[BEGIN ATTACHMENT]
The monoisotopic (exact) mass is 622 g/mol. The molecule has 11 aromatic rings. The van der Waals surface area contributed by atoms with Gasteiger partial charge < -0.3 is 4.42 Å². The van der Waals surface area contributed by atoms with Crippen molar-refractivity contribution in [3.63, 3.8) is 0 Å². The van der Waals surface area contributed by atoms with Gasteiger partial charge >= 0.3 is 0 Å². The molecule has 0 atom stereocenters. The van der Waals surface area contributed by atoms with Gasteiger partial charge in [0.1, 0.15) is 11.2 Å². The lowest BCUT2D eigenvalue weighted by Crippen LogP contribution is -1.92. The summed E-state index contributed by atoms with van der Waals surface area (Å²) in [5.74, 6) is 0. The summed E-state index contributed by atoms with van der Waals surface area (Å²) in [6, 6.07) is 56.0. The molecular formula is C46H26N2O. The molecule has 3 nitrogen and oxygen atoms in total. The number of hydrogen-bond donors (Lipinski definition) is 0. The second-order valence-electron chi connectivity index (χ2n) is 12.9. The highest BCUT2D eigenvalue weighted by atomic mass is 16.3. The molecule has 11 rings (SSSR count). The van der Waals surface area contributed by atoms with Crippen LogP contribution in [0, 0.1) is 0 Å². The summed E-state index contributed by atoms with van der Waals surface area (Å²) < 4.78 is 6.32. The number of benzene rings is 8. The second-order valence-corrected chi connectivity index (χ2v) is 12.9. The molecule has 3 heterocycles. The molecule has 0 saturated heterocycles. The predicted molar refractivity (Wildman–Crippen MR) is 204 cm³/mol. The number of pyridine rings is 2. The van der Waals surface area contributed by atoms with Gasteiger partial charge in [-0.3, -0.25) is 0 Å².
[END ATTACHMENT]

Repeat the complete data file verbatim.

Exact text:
The monoisotopic (exact) mass is 622 g/mol. The molecule has 11 aromatic rings. The van der Waals surface area contributed by atoms with Gasteiger partial charge < -0.3 is 4.42 Å². The van der Waals surface area contributed by atoms with Crippen molar-refractivity contribution in [3.63, 3.8) is 0 Å². The van der Waals surface area contributed by atoms with Gasteiger partial charge >= 0.3 is 0 Å². The molecule has 0 atom stereocenters. The van der Waals surface area contributed by atoms with Gasteiger partial charge in [0.1, 0.15) is 11.2 Å². The lowest BCUT2D eigenvalue weighted by Crippen LogP contribution is -1.92. The summed E-state index contributed by atoms with van der Waals surface area (Å²) in [5.74, 6) is 0. The summed E-state index contributed by atoms with van der Waals surface area (Å²) in [6, 6.07) is 56.0. The molecular formula is C46H26N2O. The molecule has 3 nitrogen and oxygen atoms in total. The number of hydrogen-bond donors (Lipinski definition) is 0. The second-order valence-electron chi connectivity index (χ2n) is 12.9. The highest BCUT2D eigenvalue weighted by atomic mass is 16.3. The molecule has 11 rings (SSSR count). The van der Waals surface area contributed by atoms with Crippen LogP contribution in [0, 0.1) is 0 Å². The summed E-state index contributed by atoms with van der Waals surface area (Å²) < 4.78 is 6.32. The number of benzene rings is 8. The second-order valence-corrected chi connectivity index (χ2v) is 12.9. The molecule has 3 heterocycles. The molecule has 0 saturated heterocycles. The predicted molar refractivity (Wildman–Crippen MR) is 204 cm³/mol. The number of pyridine rings is 2. The van der Waals surface area contributed by atoms with Gasteiger partial charge in [-0.3, -0.25) is 0 Å².